Politics in America will forever feature two sides debating right and wrong. Even if one fight is over, there will always be another battle brewing. Such is the case in Paul Buzinski's political satire Selection Day.
Buzinski creates a not too distant future America where evolution and religion continue to engage in war, only in this future the evolution believers out number the religious fanatics. Under the leadership of Tara Whiteman, a lesbian President, America has drastically changed, eliminating Christmas as a holiday and instead acknowledging Selection Day, a celebration of Charles Darwin's birthday. President Whiteman's political advisor Marty Remlin must play peacemaker for pro science Robyn Downs, fighting for equal rights for sea anemone, and Lester Fuks, fighting to restore the religious stronghold of the country. Through a series of missteps and scheming, the opinion of the people changes on this whacky and wild Selection Day. Buzinski's play is oddly fascinating. There's so much depth yet at the same time it is a bit messy. As a short piece of political satire, this piece would be great, but it gets drawn out too long, hurting it in the long run. There is a lot of unnecessary material and repetition that could resolve the story in a single act. The characters Buzinski creates are obvious. You knew their game a mile away. Yet this proves the horrid nature that is American politics. The back room scheming is certainly on display, even if Buzinski's America seemed to have evolved. The character traits that Buzinski provides are interesting. A female and gay President that happens to be a religious closet case is mesmerizing. Placing her against the interesting case of a preacher of faith that happens to be the king of blackmail, completely disregarding sins. He's then juxtaposed to a science lover who is unaware and happens to mirror the wrongs of organized religion through her action. And that's why this play is a strong satire. But the execution could greatly use some polishing. The plot in Act II gets entirely rushed in order to make way for the Darwin pageant, something that so greatly wants to be streamlined. There are times in art that ambiguity is the right answer. A clean ending may not be the best option. Finding a way to restructure the final scene and allowing the final monologue by President Whiteman would have been a solid and mesmerizing end. The image of terror next to a speech of truth would hammer in the moral of the play. Going back to a happy and comedic ending was an unfortunate let down. Even with a modern idea and optimism for a new America, the jokes and humor feel dated and passé.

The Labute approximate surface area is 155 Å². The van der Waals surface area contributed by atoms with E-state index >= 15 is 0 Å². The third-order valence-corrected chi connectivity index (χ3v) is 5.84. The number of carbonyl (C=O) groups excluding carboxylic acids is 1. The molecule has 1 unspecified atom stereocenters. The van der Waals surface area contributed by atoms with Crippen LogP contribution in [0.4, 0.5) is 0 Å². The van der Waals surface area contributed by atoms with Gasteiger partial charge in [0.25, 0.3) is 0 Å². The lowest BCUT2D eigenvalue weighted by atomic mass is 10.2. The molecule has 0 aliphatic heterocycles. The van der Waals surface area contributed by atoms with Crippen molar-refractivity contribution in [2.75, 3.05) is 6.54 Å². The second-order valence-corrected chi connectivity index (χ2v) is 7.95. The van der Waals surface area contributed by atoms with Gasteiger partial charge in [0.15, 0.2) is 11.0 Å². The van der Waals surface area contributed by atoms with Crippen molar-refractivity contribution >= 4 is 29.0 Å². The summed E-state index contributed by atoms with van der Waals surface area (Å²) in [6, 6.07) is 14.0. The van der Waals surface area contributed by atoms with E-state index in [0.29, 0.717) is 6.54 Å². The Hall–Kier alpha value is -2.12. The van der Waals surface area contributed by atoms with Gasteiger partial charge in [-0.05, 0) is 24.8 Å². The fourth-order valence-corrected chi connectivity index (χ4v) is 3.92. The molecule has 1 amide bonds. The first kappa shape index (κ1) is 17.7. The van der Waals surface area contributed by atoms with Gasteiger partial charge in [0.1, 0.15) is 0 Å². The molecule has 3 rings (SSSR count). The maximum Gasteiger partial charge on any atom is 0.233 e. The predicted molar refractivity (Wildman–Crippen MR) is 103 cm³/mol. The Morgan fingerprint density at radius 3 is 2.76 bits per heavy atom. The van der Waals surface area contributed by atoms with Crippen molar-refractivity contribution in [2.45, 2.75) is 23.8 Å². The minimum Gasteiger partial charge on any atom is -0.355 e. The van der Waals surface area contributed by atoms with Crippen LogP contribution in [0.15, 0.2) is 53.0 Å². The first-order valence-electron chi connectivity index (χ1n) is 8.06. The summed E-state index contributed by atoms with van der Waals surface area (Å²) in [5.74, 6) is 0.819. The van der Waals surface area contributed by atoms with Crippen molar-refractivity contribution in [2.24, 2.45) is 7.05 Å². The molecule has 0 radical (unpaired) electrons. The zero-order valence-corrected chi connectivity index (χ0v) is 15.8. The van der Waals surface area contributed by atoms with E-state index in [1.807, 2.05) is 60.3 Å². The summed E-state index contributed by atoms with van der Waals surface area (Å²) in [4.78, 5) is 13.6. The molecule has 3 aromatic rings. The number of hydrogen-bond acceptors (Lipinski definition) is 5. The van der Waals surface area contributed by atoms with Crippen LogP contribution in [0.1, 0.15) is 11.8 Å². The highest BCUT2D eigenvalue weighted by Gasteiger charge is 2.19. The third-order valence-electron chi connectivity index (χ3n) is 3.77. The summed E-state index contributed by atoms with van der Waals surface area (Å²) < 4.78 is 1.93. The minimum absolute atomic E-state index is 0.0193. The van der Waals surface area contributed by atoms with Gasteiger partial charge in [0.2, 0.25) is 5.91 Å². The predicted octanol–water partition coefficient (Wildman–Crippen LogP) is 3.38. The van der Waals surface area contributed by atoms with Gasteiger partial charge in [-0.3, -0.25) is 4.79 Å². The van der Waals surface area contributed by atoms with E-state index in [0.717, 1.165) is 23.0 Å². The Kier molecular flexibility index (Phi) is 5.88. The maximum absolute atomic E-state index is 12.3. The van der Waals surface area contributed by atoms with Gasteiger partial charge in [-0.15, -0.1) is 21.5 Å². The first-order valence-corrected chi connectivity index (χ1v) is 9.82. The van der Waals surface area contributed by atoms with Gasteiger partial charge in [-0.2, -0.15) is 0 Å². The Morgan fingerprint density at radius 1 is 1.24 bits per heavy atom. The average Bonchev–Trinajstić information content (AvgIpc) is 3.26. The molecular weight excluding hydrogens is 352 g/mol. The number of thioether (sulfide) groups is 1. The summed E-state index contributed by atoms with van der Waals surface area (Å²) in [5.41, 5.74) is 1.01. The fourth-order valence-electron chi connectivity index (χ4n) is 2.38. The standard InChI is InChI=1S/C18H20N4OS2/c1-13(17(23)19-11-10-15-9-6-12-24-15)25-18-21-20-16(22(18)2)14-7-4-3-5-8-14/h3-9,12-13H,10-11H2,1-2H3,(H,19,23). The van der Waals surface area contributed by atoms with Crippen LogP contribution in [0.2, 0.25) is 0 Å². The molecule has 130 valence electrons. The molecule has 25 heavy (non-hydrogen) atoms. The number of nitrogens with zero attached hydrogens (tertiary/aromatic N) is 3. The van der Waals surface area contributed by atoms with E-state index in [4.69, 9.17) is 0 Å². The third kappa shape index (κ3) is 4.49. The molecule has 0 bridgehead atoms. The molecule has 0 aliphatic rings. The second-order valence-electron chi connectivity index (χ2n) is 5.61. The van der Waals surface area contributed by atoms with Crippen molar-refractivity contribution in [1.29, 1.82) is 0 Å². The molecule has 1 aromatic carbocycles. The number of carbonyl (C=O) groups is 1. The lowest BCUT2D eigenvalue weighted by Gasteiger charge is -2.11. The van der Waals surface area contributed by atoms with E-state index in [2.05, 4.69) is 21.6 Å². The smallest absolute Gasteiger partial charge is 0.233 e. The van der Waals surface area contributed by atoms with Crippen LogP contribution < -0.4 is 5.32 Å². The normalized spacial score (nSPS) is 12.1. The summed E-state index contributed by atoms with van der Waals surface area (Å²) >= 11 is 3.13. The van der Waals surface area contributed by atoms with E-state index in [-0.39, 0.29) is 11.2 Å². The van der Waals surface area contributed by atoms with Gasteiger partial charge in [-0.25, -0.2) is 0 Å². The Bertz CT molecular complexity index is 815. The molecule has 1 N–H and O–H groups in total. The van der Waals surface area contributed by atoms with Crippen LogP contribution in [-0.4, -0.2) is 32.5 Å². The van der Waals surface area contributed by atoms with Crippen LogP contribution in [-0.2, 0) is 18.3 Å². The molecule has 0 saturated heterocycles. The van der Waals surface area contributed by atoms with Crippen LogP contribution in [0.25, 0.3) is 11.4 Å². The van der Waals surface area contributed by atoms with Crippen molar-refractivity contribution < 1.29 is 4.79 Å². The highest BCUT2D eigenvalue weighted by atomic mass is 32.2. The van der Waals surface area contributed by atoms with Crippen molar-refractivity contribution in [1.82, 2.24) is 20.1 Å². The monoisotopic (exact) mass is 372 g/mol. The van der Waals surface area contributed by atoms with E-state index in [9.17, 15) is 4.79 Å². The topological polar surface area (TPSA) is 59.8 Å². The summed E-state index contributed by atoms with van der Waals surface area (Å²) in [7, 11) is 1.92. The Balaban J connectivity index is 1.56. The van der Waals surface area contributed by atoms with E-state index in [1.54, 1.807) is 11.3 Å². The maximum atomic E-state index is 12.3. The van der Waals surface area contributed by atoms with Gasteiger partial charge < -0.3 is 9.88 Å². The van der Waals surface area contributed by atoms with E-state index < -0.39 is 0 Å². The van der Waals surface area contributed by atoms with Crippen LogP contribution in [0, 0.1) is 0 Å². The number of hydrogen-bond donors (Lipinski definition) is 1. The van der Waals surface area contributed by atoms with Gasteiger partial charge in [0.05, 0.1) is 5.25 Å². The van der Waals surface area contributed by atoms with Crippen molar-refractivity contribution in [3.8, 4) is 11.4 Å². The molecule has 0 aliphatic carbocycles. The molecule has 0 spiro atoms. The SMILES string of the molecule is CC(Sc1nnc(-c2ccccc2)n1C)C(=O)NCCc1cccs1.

Director Schnele Wilson took the material and made it flow. He captured Buzinski’s vision well. But Wilson also seemed to play it safe. Buzinski’s satire was certainly safe in its own respect but Wilson needed to add something stimulating and provocative. Even when it came to staging, Wilson primarily and safely utilized only two entrance and exit points, with a third finally coming into play late in the show. While the intent was present, not using that third point caused some staging issues and missed comedic opportunities. Composer Jeff Paul took some well known Christmas songs and put a Darwinian spin on them. And they certainly added some big laughs. The Americana set boasted red, white, and blue. There was a strategic spattering of items strewn around the space to give each location their own place. But the big table of food that was always present in the audience’s eye was a bit distracting. Only used minimally, finding a new solution for the small plot point would have aided the overall stage picture. During preshow, Wilson and Co seemed to play the “Best of America” soundtrack. It was on point and smartly utilized.
Selection Day is an engaging premise but the spark was sadly missing. With some fine tuning and some bold choices, Selection Day could have a promising future. But it needs to catch up to the comedic times.